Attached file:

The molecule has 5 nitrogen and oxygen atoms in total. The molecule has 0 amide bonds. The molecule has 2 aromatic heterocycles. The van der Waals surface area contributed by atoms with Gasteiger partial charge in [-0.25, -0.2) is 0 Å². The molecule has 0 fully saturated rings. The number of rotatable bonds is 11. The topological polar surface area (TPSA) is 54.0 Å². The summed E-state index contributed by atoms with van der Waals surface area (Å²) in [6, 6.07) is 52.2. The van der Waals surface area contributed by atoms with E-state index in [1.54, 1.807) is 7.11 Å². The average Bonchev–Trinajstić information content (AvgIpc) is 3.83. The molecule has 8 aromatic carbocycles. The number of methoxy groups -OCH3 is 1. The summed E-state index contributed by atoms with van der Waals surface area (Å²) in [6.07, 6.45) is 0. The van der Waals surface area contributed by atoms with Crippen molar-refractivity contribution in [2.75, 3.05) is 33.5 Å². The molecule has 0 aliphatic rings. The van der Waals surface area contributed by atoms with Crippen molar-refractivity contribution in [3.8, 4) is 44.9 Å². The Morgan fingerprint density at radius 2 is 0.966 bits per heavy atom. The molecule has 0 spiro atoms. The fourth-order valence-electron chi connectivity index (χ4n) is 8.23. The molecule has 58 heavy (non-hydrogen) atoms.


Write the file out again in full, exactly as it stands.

The molecule has 5 nitrogen and oxygen atoms in total. The molecule has 0 amide bonds. The molecule has 2 aromatic heterocycles. The van der Waals surface area contributed by atoms with Gasteiger partial charge in [-0.25, -0.2) is 0 Å². The molecule has 0 fully saturated rings. The number of rotatable bonds is 11. The topological polar surface area (TPSA) is 54.0 Å². The summed E-state index contributed by atoms with van der Waals surface area (Å²) in [6, 6.07) is 52.2. The van der Waals surface area contributed by atoms with E-state index in [1.54, 1.807) is 7.11 Å². The average Bonchev–Trinajstić information content (AvgIpc) is 3.83. The molecule has 8 aromatic carbocycles. The number of methoxy groups -OCH3 is 1. The summed E-state index contributed by atoms with van der Waals surface area (Å²) in [6.07, 6.45) is 0. The van der Waals surface area contributed by atoms with Crippen molar-refractivity contribution in [2.75, 3.05) is 33.5 Å². The molecule has 0 aliphatic rings. The van der Waals surface area contributed by atoms with Crippen molar-refractivity contribution in [3.8, 4) is 44.9 Å². The Morgan fingerprint density at radius 2 is 0.966 bits per heavy atom. The molecule has 0 spiro atoms. The fourth-order valence-electron chi connectivity index (χ4n) is 8.23. The molecule has 58 heavy (non-hydrogen) atoms.